Yzerman Takes One for the TeamBy Christopher P. Anderson
Last Saturday in Detroit, the crowd at Joe Louis Arena sat in shock as the man known across hockey as “The Captain” lay sprawled on the ice, victim of a deflected puck to the face. No one said it, but everyone watching knew it might have been the last of one of the great ones.
In a sport full of passion and controversy, few topics go uncontested like the legend of Detroit Red Wings center Steve Yzerman. In a revolving list of top-flight names (most recently Shanahan, Hasek, Hull, and Chelios), his has always stood out as the oil of the Red Machine. His team counts on him to push them to their peak, in the fashion of Larry Bird, Joe Montana, and Mario Lemieux. The importance of that leadership was apparent after Saturday’s injury, as the Wings lost their punch and dropped out of the playoffs with two 1-0 losses to the Calgary Flames.
A lifelong Red Wing (21 seasons), the Ottawa product was named captain at the tender age of 21. He has since ascended to the right hand of Red Wings patriarch Gordie Howe -- practically a hero in perhaps the most fervent American outpost of professional hockey, the place they call Hockeytown. He has skated three Stanley Cups around the “Joe,” as well as winning gold on Canada’s 2002 Olympic team. Steve is so popular that last year Detroit erected a ten-story downtown mural of him, but he’s the kind of guy that if it were his decision, it never would have happened.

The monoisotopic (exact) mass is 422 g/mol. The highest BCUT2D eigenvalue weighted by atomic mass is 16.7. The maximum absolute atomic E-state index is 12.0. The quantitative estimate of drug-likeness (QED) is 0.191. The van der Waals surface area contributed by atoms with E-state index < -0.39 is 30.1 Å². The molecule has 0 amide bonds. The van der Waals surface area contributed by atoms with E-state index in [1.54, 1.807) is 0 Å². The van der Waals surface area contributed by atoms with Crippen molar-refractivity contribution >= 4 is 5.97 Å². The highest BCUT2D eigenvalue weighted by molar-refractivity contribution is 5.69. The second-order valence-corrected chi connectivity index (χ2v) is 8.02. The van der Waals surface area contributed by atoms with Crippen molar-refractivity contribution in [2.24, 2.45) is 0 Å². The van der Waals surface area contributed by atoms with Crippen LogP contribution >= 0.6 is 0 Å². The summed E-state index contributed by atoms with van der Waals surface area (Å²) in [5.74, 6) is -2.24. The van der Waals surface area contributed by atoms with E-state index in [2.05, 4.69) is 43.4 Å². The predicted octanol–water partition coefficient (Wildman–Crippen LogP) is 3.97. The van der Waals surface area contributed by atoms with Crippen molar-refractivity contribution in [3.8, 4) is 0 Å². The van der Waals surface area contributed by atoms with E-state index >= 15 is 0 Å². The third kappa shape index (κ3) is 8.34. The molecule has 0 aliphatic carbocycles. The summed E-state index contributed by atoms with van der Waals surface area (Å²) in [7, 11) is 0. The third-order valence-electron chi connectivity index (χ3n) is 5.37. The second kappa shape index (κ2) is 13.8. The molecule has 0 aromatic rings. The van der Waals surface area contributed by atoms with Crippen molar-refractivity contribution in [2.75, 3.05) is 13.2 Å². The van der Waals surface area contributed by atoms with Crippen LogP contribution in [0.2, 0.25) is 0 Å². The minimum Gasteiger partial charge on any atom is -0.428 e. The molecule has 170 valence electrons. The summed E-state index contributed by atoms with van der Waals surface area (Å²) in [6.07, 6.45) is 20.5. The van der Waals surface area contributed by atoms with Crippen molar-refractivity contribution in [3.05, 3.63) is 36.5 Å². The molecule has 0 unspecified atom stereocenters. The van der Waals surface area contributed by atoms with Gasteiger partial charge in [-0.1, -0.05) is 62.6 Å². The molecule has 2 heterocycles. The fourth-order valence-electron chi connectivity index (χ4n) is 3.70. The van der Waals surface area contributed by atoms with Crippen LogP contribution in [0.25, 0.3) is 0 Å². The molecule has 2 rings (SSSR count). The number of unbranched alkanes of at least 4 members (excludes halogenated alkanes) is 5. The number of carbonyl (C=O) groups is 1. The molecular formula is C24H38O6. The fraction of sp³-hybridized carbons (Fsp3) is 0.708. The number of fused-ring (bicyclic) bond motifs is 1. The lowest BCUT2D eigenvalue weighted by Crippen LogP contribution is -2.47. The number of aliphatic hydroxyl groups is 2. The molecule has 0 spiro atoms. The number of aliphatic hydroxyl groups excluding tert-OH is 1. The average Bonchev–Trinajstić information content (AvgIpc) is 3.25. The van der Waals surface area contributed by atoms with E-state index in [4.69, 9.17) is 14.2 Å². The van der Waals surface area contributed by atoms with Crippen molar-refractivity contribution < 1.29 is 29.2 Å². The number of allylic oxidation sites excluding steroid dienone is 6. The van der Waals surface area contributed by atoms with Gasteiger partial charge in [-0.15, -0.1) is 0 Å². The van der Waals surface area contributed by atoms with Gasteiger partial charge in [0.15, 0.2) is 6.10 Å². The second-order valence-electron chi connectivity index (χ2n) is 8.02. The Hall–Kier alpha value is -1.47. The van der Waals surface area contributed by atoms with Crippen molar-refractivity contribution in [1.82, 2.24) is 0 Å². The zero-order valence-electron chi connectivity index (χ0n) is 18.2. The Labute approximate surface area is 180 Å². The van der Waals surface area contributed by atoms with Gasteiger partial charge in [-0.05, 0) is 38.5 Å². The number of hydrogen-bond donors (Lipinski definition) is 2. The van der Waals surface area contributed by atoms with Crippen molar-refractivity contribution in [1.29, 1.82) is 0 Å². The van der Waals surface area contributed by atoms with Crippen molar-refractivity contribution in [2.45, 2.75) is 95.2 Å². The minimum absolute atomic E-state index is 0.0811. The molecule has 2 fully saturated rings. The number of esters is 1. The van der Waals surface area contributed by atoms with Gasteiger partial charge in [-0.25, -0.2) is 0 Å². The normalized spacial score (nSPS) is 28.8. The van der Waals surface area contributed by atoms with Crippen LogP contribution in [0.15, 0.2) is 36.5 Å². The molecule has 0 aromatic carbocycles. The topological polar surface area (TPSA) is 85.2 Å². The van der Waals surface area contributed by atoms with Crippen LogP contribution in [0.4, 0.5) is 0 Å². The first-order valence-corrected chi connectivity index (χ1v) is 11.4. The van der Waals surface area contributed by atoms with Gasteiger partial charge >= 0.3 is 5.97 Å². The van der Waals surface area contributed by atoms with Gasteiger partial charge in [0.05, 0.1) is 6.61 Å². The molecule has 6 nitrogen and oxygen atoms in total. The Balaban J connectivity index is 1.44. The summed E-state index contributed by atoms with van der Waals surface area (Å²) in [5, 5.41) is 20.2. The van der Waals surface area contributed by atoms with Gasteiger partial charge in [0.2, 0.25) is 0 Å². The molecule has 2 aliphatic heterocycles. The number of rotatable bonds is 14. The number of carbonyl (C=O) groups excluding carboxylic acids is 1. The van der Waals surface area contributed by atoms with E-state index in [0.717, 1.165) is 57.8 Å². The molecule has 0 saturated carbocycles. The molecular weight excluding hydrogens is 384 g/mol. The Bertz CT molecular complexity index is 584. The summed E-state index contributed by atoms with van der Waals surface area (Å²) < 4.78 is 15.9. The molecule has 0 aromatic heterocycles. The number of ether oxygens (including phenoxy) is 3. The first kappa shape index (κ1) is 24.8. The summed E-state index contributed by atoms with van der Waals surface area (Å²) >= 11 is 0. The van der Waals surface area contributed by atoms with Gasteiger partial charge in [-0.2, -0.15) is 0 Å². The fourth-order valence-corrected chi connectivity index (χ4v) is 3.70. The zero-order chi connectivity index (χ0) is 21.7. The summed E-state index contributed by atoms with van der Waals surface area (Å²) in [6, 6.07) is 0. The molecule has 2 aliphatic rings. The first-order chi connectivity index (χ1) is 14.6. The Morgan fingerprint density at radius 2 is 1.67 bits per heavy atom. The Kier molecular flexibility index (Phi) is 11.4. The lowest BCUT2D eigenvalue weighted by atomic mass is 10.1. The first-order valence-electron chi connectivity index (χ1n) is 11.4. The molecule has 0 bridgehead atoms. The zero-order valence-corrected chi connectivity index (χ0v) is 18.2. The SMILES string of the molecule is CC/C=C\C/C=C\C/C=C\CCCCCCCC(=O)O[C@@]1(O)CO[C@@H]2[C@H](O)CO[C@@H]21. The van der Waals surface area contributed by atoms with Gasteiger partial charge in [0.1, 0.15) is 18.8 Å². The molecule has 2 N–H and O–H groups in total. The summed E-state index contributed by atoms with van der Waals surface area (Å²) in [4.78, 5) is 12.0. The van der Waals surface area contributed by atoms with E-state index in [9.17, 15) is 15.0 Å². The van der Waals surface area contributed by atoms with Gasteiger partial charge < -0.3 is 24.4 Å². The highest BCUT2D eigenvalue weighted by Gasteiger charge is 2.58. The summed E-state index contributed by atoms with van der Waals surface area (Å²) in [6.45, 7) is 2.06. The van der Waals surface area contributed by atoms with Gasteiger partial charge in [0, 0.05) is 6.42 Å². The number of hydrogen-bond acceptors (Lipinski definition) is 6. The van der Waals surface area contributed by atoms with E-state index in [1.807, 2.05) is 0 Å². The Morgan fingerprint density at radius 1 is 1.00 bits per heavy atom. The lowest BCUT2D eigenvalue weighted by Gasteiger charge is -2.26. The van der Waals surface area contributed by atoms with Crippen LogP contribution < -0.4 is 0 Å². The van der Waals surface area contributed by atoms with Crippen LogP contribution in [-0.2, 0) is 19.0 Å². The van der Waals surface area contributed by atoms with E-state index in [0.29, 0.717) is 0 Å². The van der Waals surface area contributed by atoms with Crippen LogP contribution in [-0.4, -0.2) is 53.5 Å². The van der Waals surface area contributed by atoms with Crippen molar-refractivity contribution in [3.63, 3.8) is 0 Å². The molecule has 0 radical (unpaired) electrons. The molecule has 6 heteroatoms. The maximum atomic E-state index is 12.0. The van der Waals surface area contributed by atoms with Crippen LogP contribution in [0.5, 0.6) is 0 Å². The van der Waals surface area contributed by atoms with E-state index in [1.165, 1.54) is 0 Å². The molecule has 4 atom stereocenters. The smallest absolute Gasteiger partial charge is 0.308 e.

Fitting was the sight of Yzerman handing the 2002 Stanley Cup to Wings coach Scotty Bowman -- legend to legend. He epitomizes leadership and class and the qualities that go with them: toughness, confidence, high performance, and humility. In these respects, Stevie Y is all but unparalleled in sports. He’s the captain all coaches wish they had, an unselfish superstar who pulls everyone up with him.
His injury is expected to heal, but whether he will have a season to play is under discussion. With the current collective bargaining agreement about to expire, NHL commissioner Gary Bettman has called for an across-the-board reduction of the arguably inflated players’ salaries. Unfortunately, the only method for this proposal by the owners is a lockout, cancelling next season to force negotiation with the Players’ Association. This could mean the early retirement of some of the league’s best players -- Yzerman, Hull, Colorado’s Peter Forsberg, and Toronto’s Ed Belfour, to name a few.
Yzerman quipped in 2002 that he “couldn’t afford” to retire. I doubt hockey can afford it either, but at age 39, his laces aren’t getting any longer. If there is a work stoppage next season and he decides to hang ’em up -- if the last image of Steve is him shuffling off the ice guarding his cheekbone, his team whimpering without him -- I will never forgive Bettman, Wings owner Mike Ilitch, and the rest of their gang. Nor will the city of Detroit. Nor should any hockey fan.